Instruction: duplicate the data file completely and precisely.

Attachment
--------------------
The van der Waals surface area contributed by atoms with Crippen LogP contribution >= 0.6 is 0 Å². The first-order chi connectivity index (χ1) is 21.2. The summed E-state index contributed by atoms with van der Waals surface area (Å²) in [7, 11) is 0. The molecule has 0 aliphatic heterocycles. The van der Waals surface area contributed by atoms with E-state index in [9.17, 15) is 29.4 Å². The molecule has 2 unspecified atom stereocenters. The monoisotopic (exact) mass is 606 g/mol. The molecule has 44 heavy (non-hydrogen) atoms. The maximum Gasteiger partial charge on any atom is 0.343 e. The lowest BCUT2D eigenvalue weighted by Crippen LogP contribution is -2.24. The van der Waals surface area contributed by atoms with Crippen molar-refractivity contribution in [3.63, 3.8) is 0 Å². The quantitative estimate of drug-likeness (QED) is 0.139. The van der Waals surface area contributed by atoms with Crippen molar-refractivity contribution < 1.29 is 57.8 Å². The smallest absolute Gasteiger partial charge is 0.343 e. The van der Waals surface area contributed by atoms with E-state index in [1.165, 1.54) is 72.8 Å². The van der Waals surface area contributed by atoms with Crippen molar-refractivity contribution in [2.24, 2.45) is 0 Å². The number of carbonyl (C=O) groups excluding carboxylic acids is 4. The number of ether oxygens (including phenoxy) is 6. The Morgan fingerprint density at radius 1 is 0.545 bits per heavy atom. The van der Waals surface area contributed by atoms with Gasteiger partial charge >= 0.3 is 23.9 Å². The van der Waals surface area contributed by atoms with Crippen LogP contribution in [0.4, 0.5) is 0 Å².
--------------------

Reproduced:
The van der Waals surface area contributed by atoms with Crippen LogP contribution >= 0.6 is 0 Å². The first-order chi connectivity index (χ1) is 21.2. The summed E-state index contributed by atoms with van der Waals surface area (Å²) in [7, 11) is 0. The molecule has 0 aliphatic heterocycles. The van der Waals surface area contributed by atoms with E-state index in [9.17, 15) is 29.4 Å². The molecule has 2 unspecified atom stereocenters. The monoisotopic (exact) mass is 606 g/mol. The molecule has 44 heavy (non-hydrogen) atoms. The maximum Gasteiger partial charge on any atom is 0.343 e. The lowest BCUT2D eigenvalue weighted by Crippen LogP contribution is -2.24. The van der Waals surface area contributed by atoms with Crippen molar-refractivity contribution in [3.63, 3.8) is 0 Å². The quantitative estimate of drug-likeness (QED) is 0.139. The van der Waals surface area contributed by atoms with Crippen molar-refractivity contribution < 1.29 is 57.8 Å². The smallest absolute Gasteiger partial charge is 0.343 e. The van der Waals surface area contributed by atoms with E-state index in [1.165, 1.54) is 72.8 Å². The van der Waals surface area contributed by atoms with Crippen molar-refractivity contribution in [2.24, 2.45) is 0 Å². The number of carbonyl (C=O) groups excluding carboxylic acids is 4. The number of ether oxygens (including phenoxy) is 6. The Morgan fingerprint density at radius 1 is 0.545 bits per heavy atom. The van der Waals surface area contributed by atoms with Gasteiger partial charge >= 0.3 is 23.9 Å². The van der Waals surface area contributed by atoms with Crippen LogP contribution in [0.4, 0.5) is 0 Å².